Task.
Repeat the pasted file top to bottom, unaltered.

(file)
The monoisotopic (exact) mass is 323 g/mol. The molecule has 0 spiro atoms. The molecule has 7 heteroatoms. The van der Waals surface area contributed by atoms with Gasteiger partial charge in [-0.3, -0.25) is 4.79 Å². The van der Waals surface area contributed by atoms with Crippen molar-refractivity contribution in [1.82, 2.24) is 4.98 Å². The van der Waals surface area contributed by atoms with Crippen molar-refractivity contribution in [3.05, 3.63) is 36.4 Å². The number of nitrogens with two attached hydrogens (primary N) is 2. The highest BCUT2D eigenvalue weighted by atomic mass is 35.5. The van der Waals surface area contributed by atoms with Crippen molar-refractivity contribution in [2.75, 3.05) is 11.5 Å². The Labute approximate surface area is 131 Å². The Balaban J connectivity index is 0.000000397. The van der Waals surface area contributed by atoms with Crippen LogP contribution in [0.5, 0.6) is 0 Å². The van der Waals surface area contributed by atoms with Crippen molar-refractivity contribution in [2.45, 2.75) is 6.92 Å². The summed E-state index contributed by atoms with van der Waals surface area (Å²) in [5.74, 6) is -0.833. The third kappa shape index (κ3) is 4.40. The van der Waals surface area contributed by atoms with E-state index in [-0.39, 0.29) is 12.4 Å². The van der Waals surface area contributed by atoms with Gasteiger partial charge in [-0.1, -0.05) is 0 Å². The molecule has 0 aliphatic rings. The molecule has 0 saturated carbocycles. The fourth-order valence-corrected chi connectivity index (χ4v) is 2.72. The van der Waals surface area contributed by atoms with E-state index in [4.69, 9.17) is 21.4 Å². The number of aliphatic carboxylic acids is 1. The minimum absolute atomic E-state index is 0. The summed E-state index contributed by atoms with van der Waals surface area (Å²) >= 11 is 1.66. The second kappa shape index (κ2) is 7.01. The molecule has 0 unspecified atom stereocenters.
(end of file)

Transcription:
The monoisotopic (exact) mass is 323 g/mol. The molecule has 0 spiro atoms. The molecule has 7 heteroatoms. The van der Waals surface area contributed by atoms with Gasteiger partial charge in [-0.3, -0.25) is 4.79 Å². The van der Waals surface area contributed by atoms with Crippen molar-refractivity contribution in [1.82, 2.24) is 4.98 Å². The van der Waals surface area contributed by atoms with Crippen molar-refractivity contribution in [3.05, 3.63) is 36.4 Å². The number of nitrogens with two attached hydrogens (primary N) is 2. The highest BCUT2D eigenvalue weighted by atomic mass is 35.5. The van der Waals surface area contributed by atoms with Crippen molar-refractivity contribution in [2.75, 3.05) is 11.5 Å². The Labute approximate surface area is 131 Å². The Balaban J connectivity index is 0.000000397. The van der Waals surface area contributed by atoms with Crippen LogP contribution in [0.5, 0.6) is 0 Å². The van der Waals surface area contributed by atoms with Crippen molar-refractivity contribution in [2.45, 2.75) is 6.92 Å². The summed E-state index contributed by atoms with van der Waals surface area (Å²) in [5.74, 6) is -0.833. The third kappa shape index (κ3) is 4.40. The van der Waals surface area contributed by atoms with E-state index in [-0.39, 0.29) is 12.4 Å². The van der Waals surface area contributed by atoms with Gasteiger partial charge in [-0.1, -0.05) is 0 Å². The molecule has 0 aliphatic rings. The molecule has 0 saturated carbocycles. The fourth-order valence-corrected chi connectivity index (χ4v) is 2.72. The van der Waals surface area contributed by atoms with E-state index in [4.69, 9.17) is 21.4 Å². The number of aliphatic carboxylic acids is 1. The minimum absolute atomic E-state index is 0. The summed E-state index contributed by atoms with van der Waals surface area (Å²) >= 11 is 1.66. The second kappa shape index (κ2) is 7.01. The molecule has 0 unspecified atom stereocenters.